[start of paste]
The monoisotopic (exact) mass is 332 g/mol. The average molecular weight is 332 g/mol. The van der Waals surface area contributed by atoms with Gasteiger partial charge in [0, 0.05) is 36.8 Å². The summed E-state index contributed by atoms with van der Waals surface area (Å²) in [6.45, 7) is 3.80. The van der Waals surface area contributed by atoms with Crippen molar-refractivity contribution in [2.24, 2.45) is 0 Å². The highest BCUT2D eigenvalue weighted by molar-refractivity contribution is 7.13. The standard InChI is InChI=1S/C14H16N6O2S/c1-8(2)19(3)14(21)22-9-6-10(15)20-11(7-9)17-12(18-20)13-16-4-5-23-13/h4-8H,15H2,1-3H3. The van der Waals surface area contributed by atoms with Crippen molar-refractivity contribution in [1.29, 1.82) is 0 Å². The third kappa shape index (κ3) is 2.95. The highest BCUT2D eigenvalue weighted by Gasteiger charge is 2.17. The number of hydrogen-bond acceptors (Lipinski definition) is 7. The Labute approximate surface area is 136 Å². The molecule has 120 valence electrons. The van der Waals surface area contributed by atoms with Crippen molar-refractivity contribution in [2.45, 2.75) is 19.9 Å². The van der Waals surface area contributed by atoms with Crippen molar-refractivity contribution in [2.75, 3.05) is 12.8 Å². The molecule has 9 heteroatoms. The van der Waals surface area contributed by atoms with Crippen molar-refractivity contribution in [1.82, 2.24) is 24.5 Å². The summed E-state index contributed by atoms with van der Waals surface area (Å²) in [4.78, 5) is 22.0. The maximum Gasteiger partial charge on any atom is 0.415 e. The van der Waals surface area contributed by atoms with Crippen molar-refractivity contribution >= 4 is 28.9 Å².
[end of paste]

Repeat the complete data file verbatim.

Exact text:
The monoisotopic (exact) mass is 332 g/mol. The average molecular weight is 332 g/mol. The van der Waals surface area contributed by atoms with Gasteiger partial charge in [0, 0.05) is 36.8 Å². The summed E-state index contributed by atoms with van der Waals surface area (Å²) in [6.45, 7) is 3.80. The van der Waals surface area contributed by atoms with Crippen molar-refractivity contribution in [2.24, 2.45) is 0 Å². The highest BCUT2D eigenvalue weighted by molar-refractivity contribution is 7.13. The standard InChI is InChI=1S/C14H16N6O2S/c1-8(2)19(3)14(21)22-9-6-10(15)20-11(7-9)17-12(18-20)13-16-4-5-23-13/h4-8H,15H2,1-3H3. The van der Waals surface area contributed by atoms with Crippen molar-refractivity contribution in [1.29, 1.82) is 0 Å². The third kappa shape index (κ3) is 2.95. The highest BCUT2D eigenvalue weighted by Gasteiger charge is 2.17. The number of hydrogen-bond acceptors (Lipinski definition) is 7. The Labute approximate surface area is 136 Å². The molecule has 120 valence electrons. The van der Waals surface area contributed by atoms with Crippen molar-refractivity contribution in [2.45, 2.75) is 19.9 Å². The van der Waals surface area contributed by atoms with Crippen molar-refractivity contribution in [2.75, 3.05) is 12.8 Å². The molecule has 9 heteroatoms. The van der Waals surface area contributed by atoms with Crippen molar-refractivity contribution in [1.82, 2.24) is 24.5 Å². The summed E-state index contributed by atoms with van der Waals surface area (Å²) in [4.78, 5) is 22.0. The maximum Gasteiger partial charge on any atom is 0.415 e. The van der Waals surface area contributed by atoms with Crippen molar-refractivity contribution >= 4 is 28.9 Å².